The Mistake Kardea Brown Says Will Strip The Flavor From Chicken Soup

Kardea Brown
Kardea Brown - Bob Levey/Getty Images

Chicken soup is one of the biggest stars of the comfort food category. Those warm, savory bowls provide wholesome energy and calm in sickness and health, so it's no wonder that all the diverse varieties of the dish are beloved around the world.

Southern chef and Food Network host Kardea Brown loves this classic comfort just like the rest of us and after years of experimenting, Brown has honed in on what cooking techniques work best for chicken soup. One of her most important tips for cooking the dish revolves around avoiding one mistake that can really break the meal.

According to Brown, failing to brown your ingredients before adding any liquids can strip the flavor from your chicken soup. Before you start simmering all your fresh vegetables and chicken parts in broth, you should be searing your meat and browning all the other ingredients together in a pot first. These two simple techniques help to release the maximum flavor from all your ingredients, and it's all thanks to one very important chemical process that only happens when you brown.

Read more: 15 Tricks For Making The Most Crispy Chicken Thighs Ever

Digging Into The Science Of This Essential Cooking Step

Chicken in cast-iron pan
Chicken in cast-iron pan - Candice Bell/Shutterstock

Browning the surface of the ingredients for your chicken soup brings a delicious, flavorful crust to their surfaces, and that's due to the chemical process known as the Maillard reaction. This is a natural process that occurs when food is browned and the chemicals within the dish react and change as they're exposed to high heat. All the proteins and sugars within the dish break down, releasing deep hidden flavors and aromatics that otherwise would remain contained. That's what makes browned food taste extra complex and delicious, making for a much more flavorful stew.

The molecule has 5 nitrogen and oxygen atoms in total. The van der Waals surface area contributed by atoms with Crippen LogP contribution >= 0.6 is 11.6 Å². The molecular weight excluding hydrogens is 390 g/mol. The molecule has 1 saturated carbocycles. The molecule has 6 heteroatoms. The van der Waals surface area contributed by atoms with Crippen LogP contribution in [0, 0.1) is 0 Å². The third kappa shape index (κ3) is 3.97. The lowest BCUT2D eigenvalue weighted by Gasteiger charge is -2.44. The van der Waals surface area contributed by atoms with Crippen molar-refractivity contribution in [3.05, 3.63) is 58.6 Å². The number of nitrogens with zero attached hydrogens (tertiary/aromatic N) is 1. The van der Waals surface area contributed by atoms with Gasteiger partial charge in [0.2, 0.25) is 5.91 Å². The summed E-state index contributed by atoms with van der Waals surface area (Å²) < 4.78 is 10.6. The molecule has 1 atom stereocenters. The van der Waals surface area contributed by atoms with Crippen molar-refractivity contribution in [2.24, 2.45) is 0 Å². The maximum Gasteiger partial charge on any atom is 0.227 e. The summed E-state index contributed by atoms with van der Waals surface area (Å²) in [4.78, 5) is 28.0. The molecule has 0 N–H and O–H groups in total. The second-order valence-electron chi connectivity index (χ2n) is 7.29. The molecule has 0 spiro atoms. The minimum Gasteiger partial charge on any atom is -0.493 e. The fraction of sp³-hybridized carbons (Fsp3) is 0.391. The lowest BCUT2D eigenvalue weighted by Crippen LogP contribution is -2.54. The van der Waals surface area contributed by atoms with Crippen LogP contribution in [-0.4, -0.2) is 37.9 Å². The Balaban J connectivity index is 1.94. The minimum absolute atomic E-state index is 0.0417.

To reap the benefits of this process for your chicken soup, Kardea Brown shared with The Kitchn that she sears her chicken (both dark and white meat) in butter and oil first, infusing the meat with flavor while preventing it from sticking to the pan. She relies on this same process for her homemade broth too, letting the chicken bones and all the other vegetables brown before adding in any liquid. After those ingredients have all been browned, Brown finishes off the process by pouring some white wine into the pan and scraping all the caramelized fond up to bring into the broth. That simple combination of heat exposure and fat releases so many flavors from the ingredients, why not take the extra time to add this step to your chicken soup recipe?

Other Chicken Soup Tips From Kardea Brown

Chicken soup
Chicken soup - Nina Firsova/Shutterstock

Whether your homemade chicken soup will taste bland or packed with flavor is up to you. Dedicate a few extra minutes to searing your ingredients, as it really can make all the difference. Then, to further elevate this comfort classic, Kardea Brown has a few other simple tips to keep in mind that can take this dish from good to simply delicious.

For starters, as Brown shared on YouTube, when preparing your chicken for this dish, you should save the skin for another meal. Keeping the skin on your chicken results in an overly greasy, fatty soup, which can obscure all those other wholesome flavors. Next, don't skimp out on the garnishes. Brown opts to top her soup with parsley and green onion, adding both extra umami and herb flavors as well as some bold aesthetic flair. If you're using dried parsley, Brown suggests you sprinkle it on sparingly, as it will lend a much more concentrated, intense taste.

Chicken soup is a classic dish, and it's one that novice and experienced chefs alike should consider worth perfecting. With a few of Brown's tips and a little bit of heart, you can certainly get there.

Read the original article on Daily Meal